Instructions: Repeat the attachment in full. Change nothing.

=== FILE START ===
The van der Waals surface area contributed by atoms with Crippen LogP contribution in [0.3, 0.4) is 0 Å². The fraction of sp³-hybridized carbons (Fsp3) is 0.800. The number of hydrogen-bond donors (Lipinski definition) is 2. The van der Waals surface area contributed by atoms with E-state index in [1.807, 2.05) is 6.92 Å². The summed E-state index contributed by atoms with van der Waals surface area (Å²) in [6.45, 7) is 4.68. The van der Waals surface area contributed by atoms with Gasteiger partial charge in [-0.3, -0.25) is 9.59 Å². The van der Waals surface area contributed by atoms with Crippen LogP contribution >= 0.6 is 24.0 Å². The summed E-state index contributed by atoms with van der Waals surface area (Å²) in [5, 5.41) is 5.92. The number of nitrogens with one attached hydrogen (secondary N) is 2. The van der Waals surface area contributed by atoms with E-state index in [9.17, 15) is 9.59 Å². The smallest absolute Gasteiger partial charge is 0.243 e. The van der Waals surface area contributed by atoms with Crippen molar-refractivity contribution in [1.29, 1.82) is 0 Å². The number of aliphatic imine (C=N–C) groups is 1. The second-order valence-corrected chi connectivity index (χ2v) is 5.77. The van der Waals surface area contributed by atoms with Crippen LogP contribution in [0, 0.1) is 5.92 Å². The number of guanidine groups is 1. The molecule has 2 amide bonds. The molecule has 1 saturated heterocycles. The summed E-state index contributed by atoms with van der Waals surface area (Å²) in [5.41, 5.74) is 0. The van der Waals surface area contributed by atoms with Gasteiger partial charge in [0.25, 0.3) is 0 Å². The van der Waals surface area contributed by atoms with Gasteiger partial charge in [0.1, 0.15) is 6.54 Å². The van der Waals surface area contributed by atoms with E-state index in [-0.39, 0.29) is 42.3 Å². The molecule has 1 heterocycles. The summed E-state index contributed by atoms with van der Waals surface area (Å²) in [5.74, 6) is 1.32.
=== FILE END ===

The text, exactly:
The van der Waals surface area contributed by atoms with Crippen LogP contribution in [0.3, 0.4) is 0 Å². The fraction of sp³-hybridized carbons (Fsp3) is 0.800. The number of hydrogen-bond donors (Lipinski definition) is 2. The van der Waals surface area contributed by atoms with E-state index in [1.807, 2.05) is 6.92 Å². The summed E-state index contributed by atoms with van der Waals surface area (Å²) in [6.45, 7) is 4.68. The van der Waals surface area contributed by atoms with Gasteiger partial charge in [-0.3, -0.25) is 9.59 Å². The van der Waals surface area contributed by atoms with Crippen LogP contribution >= 0.6 is 24.0 Å². The summed E-state index contributed by atoms with van der Waals surface area (Å²) in [5, 5.41) is 5.92. The number of nitrogens with one attached hydrogen (secondary N) is 2. The van der Waals surface area contributed by atoms with E-state index in [9.17, 15) is 9.59 Å². The smallest absolute Gasteiger partial charge is 0.243 e. The van der Waals surface area contributed by atoms with Crippen molar-refractivity contribution in [1.29, 1.82) is 0 Å². The number of aliphatic imine (C=N–C) groups is 1. The second-order valence-corrected chi connectivity index (χ2v) is 5.77. The van der Waals surface area contributed by atoms with Crippen LogP contribution in [0, 0.1) is 5.92 Å². The number of guanidine groups is 1. The molecule has 2 amide bonds. The molecule has 1 saturated heterocycles. The summed E-state index contributed by atoms with van der Waals surface area (Å²) in [5.41, 5.74) is 0. The van der Waals surface area contributed by atoms with Gasteiger partial charge in [0.25, 0.3) is 0 Å². The van der Waals surface area contributed by atoms with Gasteiger partial charge in [0.1, 0.15) is 6.54 Å². The van der Waals surface area contributed by atoms with E-state index in [-0.39, 0.29) is 42.3 Å². The molecule has 1 heterocycles. The summed E-state index contributed by atoms with van der Waals surface area (Å²) in [5.74, 6) is 1.32.